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India and Nepal 1987

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Fying Aeroflot to Delhi

Friday 4th September

11.30am and we're in the departure lounge at Heathrow. The plane's been delayed for two hours but that's the least of our problems. When we checked in only Cathy and I had seats. It transpired that Modern Air had phoned up yesterday in a panic to book our seats, and there were only two. If we hadn't been calling Modern Air yesterday there might not even have been two. This is Modern Air's responsibility since we are paying them to book and confirm our seats.

Anyway, we're here, after cursory checks on tickets and passports and a thorough rummage through my admittedly disreputable-looking bag. We'll be here for a while since the flight has been delayed from 11.25am to 2pm.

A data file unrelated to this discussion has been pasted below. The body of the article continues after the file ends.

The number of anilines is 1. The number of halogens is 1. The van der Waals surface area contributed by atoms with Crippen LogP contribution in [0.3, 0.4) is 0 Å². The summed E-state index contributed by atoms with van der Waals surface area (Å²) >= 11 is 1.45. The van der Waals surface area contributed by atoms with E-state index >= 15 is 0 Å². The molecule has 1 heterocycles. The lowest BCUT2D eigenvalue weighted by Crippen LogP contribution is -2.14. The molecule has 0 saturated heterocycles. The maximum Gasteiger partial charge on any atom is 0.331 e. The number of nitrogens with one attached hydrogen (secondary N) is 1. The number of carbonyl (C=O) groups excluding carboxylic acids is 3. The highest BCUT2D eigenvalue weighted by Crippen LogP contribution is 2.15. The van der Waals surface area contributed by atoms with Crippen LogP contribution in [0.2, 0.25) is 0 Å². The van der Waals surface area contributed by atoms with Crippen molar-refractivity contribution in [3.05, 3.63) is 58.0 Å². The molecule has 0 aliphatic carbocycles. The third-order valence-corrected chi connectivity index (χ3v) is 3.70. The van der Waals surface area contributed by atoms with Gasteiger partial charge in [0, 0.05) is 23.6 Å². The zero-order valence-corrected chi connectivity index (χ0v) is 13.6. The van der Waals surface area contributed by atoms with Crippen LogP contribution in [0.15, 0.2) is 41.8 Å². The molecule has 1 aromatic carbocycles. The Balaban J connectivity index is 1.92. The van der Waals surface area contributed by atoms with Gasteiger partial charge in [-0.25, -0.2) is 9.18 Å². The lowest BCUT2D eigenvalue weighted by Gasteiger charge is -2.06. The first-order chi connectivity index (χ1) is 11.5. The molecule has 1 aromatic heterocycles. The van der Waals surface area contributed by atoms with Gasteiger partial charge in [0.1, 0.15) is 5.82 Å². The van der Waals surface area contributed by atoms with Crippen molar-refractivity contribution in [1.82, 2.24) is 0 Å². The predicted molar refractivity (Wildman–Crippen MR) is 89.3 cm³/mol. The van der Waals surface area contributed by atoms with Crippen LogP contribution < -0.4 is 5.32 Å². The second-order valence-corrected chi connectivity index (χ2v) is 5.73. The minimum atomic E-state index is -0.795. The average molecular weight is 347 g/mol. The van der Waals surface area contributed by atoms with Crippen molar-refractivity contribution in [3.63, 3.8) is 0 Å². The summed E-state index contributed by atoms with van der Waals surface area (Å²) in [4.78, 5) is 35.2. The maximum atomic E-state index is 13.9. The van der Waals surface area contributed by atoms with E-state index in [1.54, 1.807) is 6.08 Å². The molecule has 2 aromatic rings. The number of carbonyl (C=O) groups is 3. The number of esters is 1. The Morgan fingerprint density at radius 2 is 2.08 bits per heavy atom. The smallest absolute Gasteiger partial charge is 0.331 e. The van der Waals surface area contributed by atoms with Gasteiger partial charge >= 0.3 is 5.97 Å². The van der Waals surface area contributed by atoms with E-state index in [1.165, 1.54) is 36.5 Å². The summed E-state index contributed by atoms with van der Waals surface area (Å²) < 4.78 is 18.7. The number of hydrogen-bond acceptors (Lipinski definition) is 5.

2 minutes to two and I've left British soil for a bit. We are now paying guests of Aeroflot - Soviet Airlines, on an Ilyushin Il-62m (the one that looks like a VC-10) and shortly (I hope) bound for Moscow.

20 to three and we're over the Thames estuary. I'm getting a crick in my neck from looking backwards. The pilot is still climbing, and about 50% of the passengers (mostly Japanese, with some Indians) are asleep. Cathy's one of them - so is the pudgy little Japanese girl on her left, who had difficulty understanding about seat belts.

It was reassuring that the Russian air hostesses went through the same emergency drill as on British airlines, even though I doubt whether lifejackets have save the lives of many airline passengers.

Cathy and I are in the rear cabin (there are two) over the starboard wing. We're climbing more slowly now, and the sky overhead is a very deep blue.

Aeroflot boarding pass

Aeroflot In-flight Catering

  • Drinks trolley - Pepsi-cola or lemonade free - pay for alcoholic drinks. I asked how much the vodka was.
  • "English money?"

    Yes. The stewardess studied a folded bit of paper.

    "One pound seventy-one."

    We struggled to put the money together, and handed her the exact amount. She handed back a florin and held out a 10p piece.